After a buildup of hype and speculation, Ford revealed its third generation of the vaunted F-150 Raptor, which plays up the truck’s off-road mission but stays with tried-and-true EcoBoost power under the hood. That said, the company also teased a forthcoming R-model for next year, which will likely feature the long-rumored and highly desired V8 engine under the hood.
Raptor is rooted in Baja 1000 racing, and its suspension advances our capability and performance… — Carl Widmann, Ford Performance
Pioneering this niche in the market, the 2021 F-150 Raptor carries on that tradition by leveraging technology and a new suspension design to ramp up both capability and practicality.
“Raptor is the original desert truck. We just took it to another level,” Ali Jammoul, Ford Performance vehicle program director, explained. “The all-new Raptor splices high-speed off-road performance muscle with advanced technology and connectivity that comes together in a unique Built Ford Tough way.”
Obviously much of the initial focus on that off-road muscle is under the hood, and there Ford is keeping its cards close to the vest, saying only that the new Raptor packs a more potent punch from its proven 3.5-liter EcoBoost engine. It is said to churn out more torque and towing capacity than its predecessor — thanks to 10.5:1 compression, “state-of-the-art” turbos, and high-power-fan-augmented cooling — while delivering an astounding EPA estimated range of 500 miles courtesy of a standard 36-gallon fuel tank.
Moreover, it addresses one of the chief complaints about the EcoBoost engine — the sound — with a new active-valve exhaust system engineered for a “throatier” tone.
That exhaust is three inches in diameter and fitted with a patent-pending X-shaped crossover with an unusual trombone loop. The latter is a first for the Raptor exhaust, and the whole system leverages a pass-through muffler design and the familiar active-valve arrangement can toggle the system between Quiet, Normal, Sport, and Baja settings. In the audio provided by Ford, it definitely sounds less like a turbo six, but still not quite as rumbly as the V8 most fans were longing for.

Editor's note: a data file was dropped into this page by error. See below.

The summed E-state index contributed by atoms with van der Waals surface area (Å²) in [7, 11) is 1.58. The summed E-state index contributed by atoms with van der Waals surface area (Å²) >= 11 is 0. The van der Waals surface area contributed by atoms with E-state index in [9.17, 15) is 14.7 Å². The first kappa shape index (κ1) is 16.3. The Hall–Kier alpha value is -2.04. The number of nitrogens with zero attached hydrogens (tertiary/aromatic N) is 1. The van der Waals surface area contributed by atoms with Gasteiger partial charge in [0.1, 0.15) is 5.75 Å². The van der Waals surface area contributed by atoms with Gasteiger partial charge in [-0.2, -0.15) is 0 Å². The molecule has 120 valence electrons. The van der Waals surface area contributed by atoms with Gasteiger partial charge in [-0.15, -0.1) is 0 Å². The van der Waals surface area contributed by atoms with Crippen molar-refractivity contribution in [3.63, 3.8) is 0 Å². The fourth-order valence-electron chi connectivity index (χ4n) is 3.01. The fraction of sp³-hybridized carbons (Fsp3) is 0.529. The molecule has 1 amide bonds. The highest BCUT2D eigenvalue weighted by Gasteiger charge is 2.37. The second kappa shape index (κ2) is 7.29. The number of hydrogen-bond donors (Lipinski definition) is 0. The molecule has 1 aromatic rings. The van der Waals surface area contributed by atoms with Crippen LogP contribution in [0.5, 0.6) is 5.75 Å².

Making the most of the tuned-up 3.5-liter engine is the familiar 10-speed automatic transmission. However, it benefits from a new control system featuring a torque-on-demand transfer case. That arrangement funnels power to a standard locker out back and an optional Torsen limited-slip in front. Both feature 4.10 final-drive ratios, and all told, the arrangement can carry or tow an additional 200 pounds.
While there is certainly more to learn about the powertrain in the future, the new truck’s suspension upgrades are comprehensive.
“Raptor is rooted in Baja 1000 racing, and its suspension advances our capability and performance – a five-link rear setup with more wheel travel than any Raptor before it,” Carl Widmann, Ford Performance chief engineer, said. “And like a trophy truck, every aspect of Raptor has been engineered to deliver precision capability when your foot is flat on the floor, way out in the middle of nowhere roaring across the desert.”
The aforementioned five-link rear suspension utilizes extra-long trailing arms to stabilize the axle position over the rough stuff. It employs a Panhard rod and 24-inch coil springs, which work in concert with the terrain-management tech to balance improved acceleration and throttle response with ride quality, handling, and traction.
Helping that cause are the Raptor’s next-gen FOX Live Valve internal bypass shocks paired with electronic controls for position-sensitive damping adjustments. The largest dampers yet offered on the Raptor, these units features a 3.1-inch-diameter aluminum body engineered for reduced friction. Paired with those electronic controls, they will deliver up to 1,000 pounds of damping during high-speed desert runs where the onboard electronics check numerous sensors to change damping rates up to 500 times per second to adjust to the changing terrain before the driver even realizes the difference.
That improved suspension works with 35- or 37-inch BFGoodrich All-Terrain T/A KO2 tires to put down the power and clear obstacles of up to 12 inches with the smaller tires and 13.1 inches with the larger rubber. The former setup can tackle approach angle of 31 degrees, maximum departure angle of 23.9 degrees and breakover angle of 22.7 degrees. The big-tire arrangement is a first for this truck, and can overcome 33.1 degrees of approach angle, a maximum 24.9 degrees of departure angle, and 24.4 degrees of breakover angle. All told, the truck features 14 inches of wheel travel in front and 15 inches in the back with the 35-inch tires, which is a whopping 25 percent more than the original Raptor.
Expect the new Raptor to arrive at your local dealer this summer, just in time to enjoy some off-road vacation fun.